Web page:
Yesterday I published a short piece dealing with the logical fallacies and self-contradictions in one of Ben Bernanke’s early blogging efforts. David Stockman has since published a more in-depth demolition of the same Bernanke post, titled “Central Banking Refuted In One Blog — Thanks Ben!“.
Stockman starts with Bernanke’s absurd assertion that because the Fed’s actions determine the money supply and the short-term interest rate, the Fed has no choice other than to set the short-term interest rate somewhere. He points out that as originally designed/envisaged, the Fed “had no target for the Federal funds rate; no remit to engage in open market buying and selling of securities; and, indeed, no authority to own or discount government bonds and bills at all.” Instead, “[the] entire purpose of the original Fed’s rediscounting tool was to augment liquidity in the banking system at market determined rates of interest. This modus operandi was the opposite of today’s monetary central planning model. Back then, the rediscount window at each of the twelve Reserve Banks had no remit except the humble business of examining collateral.”
According to Stockman: “…in 1913 there was no conceit that a relative handful of policy makers at the White House, or serving on Congressional fiscal committees or at a central bank could improve upon the work of millions of producers, consumers, workers, savers, investors, entrepreneurs and even speculators. Society’s economic output, living standards and permanent wealth were a function of what the efforts of its people added up to after the fact — not what the state exogenously and proactively targeted and pretended to deliver.”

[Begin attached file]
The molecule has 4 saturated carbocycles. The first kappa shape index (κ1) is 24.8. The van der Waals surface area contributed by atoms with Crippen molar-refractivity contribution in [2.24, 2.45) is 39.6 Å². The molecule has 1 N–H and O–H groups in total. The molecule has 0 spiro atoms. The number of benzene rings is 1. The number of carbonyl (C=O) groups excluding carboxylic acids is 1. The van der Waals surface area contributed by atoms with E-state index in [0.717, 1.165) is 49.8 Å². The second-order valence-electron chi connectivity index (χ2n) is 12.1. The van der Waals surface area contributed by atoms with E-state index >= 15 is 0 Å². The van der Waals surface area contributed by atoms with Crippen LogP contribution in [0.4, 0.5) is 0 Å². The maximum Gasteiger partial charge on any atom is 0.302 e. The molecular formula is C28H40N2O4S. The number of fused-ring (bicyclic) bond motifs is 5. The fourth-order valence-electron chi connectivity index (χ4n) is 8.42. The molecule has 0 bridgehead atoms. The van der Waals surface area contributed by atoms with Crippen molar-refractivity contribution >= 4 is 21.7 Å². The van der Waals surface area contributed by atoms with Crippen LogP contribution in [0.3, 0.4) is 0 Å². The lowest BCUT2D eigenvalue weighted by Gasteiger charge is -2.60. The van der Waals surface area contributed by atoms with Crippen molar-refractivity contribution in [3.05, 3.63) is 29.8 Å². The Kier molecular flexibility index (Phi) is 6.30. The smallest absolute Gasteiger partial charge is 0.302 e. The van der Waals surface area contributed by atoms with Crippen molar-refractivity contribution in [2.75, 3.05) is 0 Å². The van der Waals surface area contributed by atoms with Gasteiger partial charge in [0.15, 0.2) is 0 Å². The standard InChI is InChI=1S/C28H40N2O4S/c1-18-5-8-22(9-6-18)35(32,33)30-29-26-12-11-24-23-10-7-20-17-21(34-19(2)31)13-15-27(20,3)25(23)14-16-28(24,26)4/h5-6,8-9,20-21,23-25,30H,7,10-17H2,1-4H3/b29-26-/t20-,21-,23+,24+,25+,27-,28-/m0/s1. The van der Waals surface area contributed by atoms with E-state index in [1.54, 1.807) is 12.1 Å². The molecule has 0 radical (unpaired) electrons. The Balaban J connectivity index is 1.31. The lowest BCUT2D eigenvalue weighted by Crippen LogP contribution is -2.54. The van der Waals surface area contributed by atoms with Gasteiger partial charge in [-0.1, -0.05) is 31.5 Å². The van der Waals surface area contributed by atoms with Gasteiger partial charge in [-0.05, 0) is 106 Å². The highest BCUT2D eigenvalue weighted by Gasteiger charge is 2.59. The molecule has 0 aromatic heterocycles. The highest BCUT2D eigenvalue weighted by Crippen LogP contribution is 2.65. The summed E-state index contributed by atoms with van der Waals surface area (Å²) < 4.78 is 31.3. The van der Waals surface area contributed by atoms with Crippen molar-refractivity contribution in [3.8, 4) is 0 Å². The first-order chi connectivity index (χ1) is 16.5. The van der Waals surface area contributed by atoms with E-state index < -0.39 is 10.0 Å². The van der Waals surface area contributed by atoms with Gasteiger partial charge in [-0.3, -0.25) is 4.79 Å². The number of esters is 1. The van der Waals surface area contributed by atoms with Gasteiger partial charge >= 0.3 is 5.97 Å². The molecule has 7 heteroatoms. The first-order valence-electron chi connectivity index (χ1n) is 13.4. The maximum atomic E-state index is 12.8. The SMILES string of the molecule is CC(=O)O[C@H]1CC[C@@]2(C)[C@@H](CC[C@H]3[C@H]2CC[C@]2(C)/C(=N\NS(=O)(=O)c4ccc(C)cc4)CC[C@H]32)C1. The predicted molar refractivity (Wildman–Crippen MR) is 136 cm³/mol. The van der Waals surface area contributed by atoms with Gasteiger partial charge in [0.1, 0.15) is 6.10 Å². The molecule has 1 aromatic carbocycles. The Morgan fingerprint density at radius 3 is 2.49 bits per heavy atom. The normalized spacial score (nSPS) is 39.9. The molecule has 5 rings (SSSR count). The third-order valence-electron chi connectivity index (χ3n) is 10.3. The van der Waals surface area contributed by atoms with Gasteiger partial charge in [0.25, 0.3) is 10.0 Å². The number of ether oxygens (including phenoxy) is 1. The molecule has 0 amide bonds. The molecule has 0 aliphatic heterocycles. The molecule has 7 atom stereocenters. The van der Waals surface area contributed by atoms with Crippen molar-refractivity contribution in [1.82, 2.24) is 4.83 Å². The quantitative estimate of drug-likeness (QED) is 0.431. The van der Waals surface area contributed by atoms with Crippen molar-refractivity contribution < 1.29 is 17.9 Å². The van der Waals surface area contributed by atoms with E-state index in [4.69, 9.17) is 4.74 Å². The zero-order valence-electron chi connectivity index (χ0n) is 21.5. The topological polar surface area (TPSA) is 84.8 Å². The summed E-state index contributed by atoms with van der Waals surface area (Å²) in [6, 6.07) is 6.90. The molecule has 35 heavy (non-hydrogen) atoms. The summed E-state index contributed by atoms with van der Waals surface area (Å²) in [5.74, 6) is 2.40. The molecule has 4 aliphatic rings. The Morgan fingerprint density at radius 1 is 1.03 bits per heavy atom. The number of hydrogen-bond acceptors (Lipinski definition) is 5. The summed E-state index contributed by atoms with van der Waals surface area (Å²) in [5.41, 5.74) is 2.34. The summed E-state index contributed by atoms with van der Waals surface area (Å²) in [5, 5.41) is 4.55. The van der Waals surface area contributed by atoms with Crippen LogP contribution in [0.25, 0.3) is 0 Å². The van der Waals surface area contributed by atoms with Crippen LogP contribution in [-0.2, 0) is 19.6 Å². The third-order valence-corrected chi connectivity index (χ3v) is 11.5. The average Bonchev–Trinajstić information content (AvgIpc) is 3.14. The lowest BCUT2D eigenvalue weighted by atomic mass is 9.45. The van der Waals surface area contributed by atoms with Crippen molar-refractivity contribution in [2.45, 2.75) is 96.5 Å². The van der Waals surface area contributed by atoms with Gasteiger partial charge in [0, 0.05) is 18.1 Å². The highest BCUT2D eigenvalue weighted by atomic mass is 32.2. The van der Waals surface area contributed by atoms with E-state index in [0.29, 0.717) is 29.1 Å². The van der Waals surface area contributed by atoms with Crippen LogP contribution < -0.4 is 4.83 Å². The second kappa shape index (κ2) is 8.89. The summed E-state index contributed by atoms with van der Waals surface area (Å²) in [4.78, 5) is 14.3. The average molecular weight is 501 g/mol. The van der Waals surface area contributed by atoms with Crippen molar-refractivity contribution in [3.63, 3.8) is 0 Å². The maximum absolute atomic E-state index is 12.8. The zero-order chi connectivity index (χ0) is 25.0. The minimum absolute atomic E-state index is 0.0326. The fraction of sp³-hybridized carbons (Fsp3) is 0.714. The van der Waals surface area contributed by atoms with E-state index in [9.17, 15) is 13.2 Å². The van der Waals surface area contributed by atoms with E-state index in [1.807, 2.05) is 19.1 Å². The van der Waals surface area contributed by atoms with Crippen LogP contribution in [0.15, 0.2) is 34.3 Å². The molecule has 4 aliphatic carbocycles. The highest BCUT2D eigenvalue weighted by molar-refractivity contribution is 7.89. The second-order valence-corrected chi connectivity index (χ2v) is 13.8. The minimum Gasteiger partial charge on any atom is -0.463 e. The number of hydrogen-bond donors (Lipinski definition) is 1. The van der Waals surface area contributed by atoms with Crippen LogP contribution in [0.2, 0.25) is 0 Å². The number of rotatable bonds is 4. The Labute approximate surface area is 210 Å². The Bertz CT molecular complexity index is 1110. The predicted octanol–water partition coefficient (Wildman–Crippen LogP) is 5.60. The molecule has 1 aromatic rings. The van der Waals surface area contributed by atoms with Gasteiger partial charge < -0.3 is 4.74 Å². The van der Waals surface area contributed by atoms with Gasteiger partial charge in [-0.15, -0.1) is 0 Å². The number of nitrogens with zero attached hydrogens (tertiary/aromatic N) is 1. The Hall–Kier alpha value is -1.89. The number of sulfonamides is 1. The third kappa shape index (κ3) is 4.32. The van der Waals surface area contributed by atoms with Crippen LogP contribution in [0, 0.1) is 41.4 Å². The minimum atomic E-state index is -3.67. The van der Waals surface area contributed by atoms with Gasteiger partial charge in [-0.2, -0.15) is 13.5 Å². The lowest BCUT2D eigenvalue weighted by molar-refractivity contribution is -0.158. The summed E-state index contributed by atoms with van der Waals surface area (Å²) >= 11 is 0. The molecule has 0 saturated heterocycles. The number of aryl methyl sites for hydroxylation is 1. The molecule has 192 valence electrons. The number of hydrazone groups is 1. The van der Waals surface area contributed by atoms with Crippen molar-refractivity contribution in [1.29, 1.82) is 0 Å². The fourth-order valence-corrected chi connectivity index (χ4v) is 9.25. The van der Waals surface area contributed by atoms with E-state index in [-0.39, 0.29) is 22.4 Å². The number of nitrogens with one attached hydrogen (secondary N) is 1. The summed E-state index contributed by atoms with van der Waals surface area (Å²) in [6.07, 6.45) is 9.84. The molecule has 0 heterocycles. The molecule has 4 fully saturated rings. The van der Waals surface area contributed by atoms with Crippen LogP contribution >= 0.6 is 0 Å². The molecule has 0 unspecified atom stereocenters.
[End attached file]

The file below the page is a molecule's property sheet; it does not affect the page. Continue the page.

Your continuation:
Stockman’s point, in a nutshell, is that the machinations of today’s Fed represent one of the most egregious examples of mission creep in world history.
For anyone interested in economics and economic history there’s a lot of useful information in the Stockman post. For example, Stockman notes that during the 40 years prior to the 1913 birth of the Fed, “the US economy had grown at a 4% compound rate — the highest four-decade long growth rate before or since — without any net change in the price level; and despite the lack of a central bank and the presence of periodic but short-lived financial panics largely caused by the civil war-era national banking act.”
In fact, Bernanke’s short post and Stockman’s lengthy rebuttal make an interesting contrast. The former is gibberish, whereas the latter displays a good understanding of economic theory and history.